You just placed a popcorn bag in the microwave, and your mouth begins to water at the prospect of munching on this savory snack. As you wait for the kernels to finish popping, you look over at your dog and wonder, “Can my dog eat popcorn?” It’s always more fun to enjoy a delicious snack with others, but we have to exercise more caution when it comes to our pets. Dogs can eat some human foods, while others can be hazardous to their health. Here we will discuss the pros, cons, and risks involved with feeding dogs popcorn.
Plain, air-popped popcorn without extra seasonings or toppings is okay for dogs to eat. Nutrition-wise, popcorn contains magnesium, phosphorous, manganese, zinc, fiber, and some vitamins, but not in high enough amounts that will significantly benefit your pet. Treat it as you would any snack by only feeding it to them occasionally and in moderate quantities under supervision. Avoid hard kernels and extra toppings or seasoning, as these can pose dangerous health hazards to your pet. However, it is best practice to consult with your veterinarian before introducing any new foods to your dog’s diet. They can advise you on the best course of action, give you a more comprehensive look at your dog’s health, and whether your dog is even able to consume popcorn as they could be prone to allergic reactions.
You have to admit that the seasoning and toppings on popcorn are what make it one of the most popular snacks, especially for movie nights. More likely than not, you have this type of popcorn on hand rather than just the plain ones. The truth is that any add-ons to plain popcorn, such as cheese, are unhealthy for your dog. The powdered cheese on popcorn often contains artificial flavoring, colors, salt, oil, and milk products that are not great for dogs to consume. No human has ever benefitted from this combination of additional ingredients in their diet, and dogs are no exception. While it is strongly recommended against feeding your dog this type of popcorn, it will not harm them if they ate a small amount. If you find that your dog has gotten into your stash of cheese popcorn, immediately remove the popcorn from its reach and call your vet. Because the cheese may have introduced high amounts of salt into your dog’s system in a short amount of time, they could be at risk for salt toxicity, a potentially fatal condition if not treated right away.
While popcorn in and of itself will not harm your dog in minimal amounts, it has the potential to pose a fatal hazard if not eaten under proper supervision. As noted, excessive salt intake after consuming large amounts of popcorn with extra toppings can lead to salt toxicity. This condition can cause an imbalance of the dog’s electrolytes and throw off much of their system. Initial signs of salt toxicity can include, but are not limited to, vomiting, weakness, muscle tremors, diarrhea, and seizures hours after ingestion. If you suspect that your dog could be suffering from this condition, contact your vet as soon as possible.
Unfortunately, many popcorn toppings can cause your dog to have a pretty bad stomach ache. The oils, butter, salt, and other additives in the toppings are not easily digestible for dogs. Eating these toppings in significant amounts can cause obesity and other more serious gastrointestinal issues down the line. It can be even more detrimental if your dog has underlying health issues that can be exacerbated by eating popcorn. To avoid complicating your dog’s health, try not to feed them popcorn.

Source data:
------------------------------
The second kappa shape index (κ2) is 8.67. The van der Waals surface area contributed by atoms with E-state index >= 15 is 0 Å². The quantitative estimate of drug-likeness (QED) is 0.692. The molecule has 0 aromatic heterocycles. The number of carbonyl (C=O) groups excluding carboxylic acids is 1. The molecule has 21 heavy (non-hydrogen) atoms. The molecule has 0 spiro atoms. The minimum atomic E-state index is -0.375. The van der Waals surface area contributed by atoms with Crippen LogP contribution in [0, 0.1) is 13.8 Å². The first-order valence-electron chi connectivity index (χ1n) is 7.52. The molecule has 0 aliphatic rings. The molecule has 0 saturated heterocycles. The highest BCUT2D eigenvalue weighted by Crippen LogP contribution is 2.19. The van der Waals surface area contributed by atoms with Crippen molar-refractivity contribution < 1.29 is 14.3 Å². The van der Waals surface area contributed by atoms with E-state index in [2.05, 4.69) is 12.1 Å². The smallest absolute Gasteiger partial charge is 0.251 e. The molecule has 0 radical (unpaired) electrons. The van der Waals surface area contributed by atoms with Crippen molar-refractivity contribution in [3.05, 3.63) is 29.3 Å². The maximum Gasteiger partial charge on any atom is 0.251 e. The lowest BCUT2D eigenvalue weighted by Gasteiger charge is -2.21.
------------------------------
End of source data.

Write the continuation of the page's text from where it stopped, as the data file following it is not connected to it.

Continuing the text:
While it can be tempting to give your dog some popcorn, the risks outweigh any potential benefits. Popcorn is better than many other types of human snacks, but still not the best choice of treat in the end. Below are some of the risks associated with feeding popcorn to dogs.
One of the biggest risks of feeding your dog popcorn is its potential to cause an allergic reaction. The snack contains corn, a common allergen for dogs. Even if it doesn’t cause a severe reaction, your dog may experience inflammation, diarrhea, and/or chronic gas as a result.
Toppings and seasonings are what drive the nail in the coffin when it comes to the risks of eating popcorn for dogs. They contribute to a whole host of potential problems including obesity, pancreatitis, digestive issues, dehydration, and kidney damage. In particular, sweetened popcorn can affect insulin levels and cause low blood sugar levels due to a chemical called xylitol. Only feed your dog plain air-popped popcorn without the added seasonings, butter, oil, salt, or sugar to keep them as healthy as possible.
The hard kernels in popcorn can easily get stuck in your dog’s teeth and cause trauma, gum disease, or even tooth decay. They are also small enough to present a choking hazard. If your dog is going to eat popcorn, remove the kernels as well as any hard pieces to prevent trauma to the teeth or choking. Before you give in to the puppy eyes and cries from your dog for popcorn, it is important to take a step back and truly evaluate whether this is a good decision. Plain, air-popped popcorn served in small amounts can be a delightful treat for your dog on occasion. This snack only gets problematic when we factor in the extra toppings and seasonings that popcorn is often served with. Your dog may be okay if they slip a bite or two. But if eaten in large amounts or even fed for long periods of time, they will have to deal with more complicated health issues such as obesity. In the short-term, watch out for possible allergic reactions or teeth damage. Consider reaching out to your veterinarian for sound advice on feeding popcorn to dogs and potentially looking for more dog-friendly alternative treats.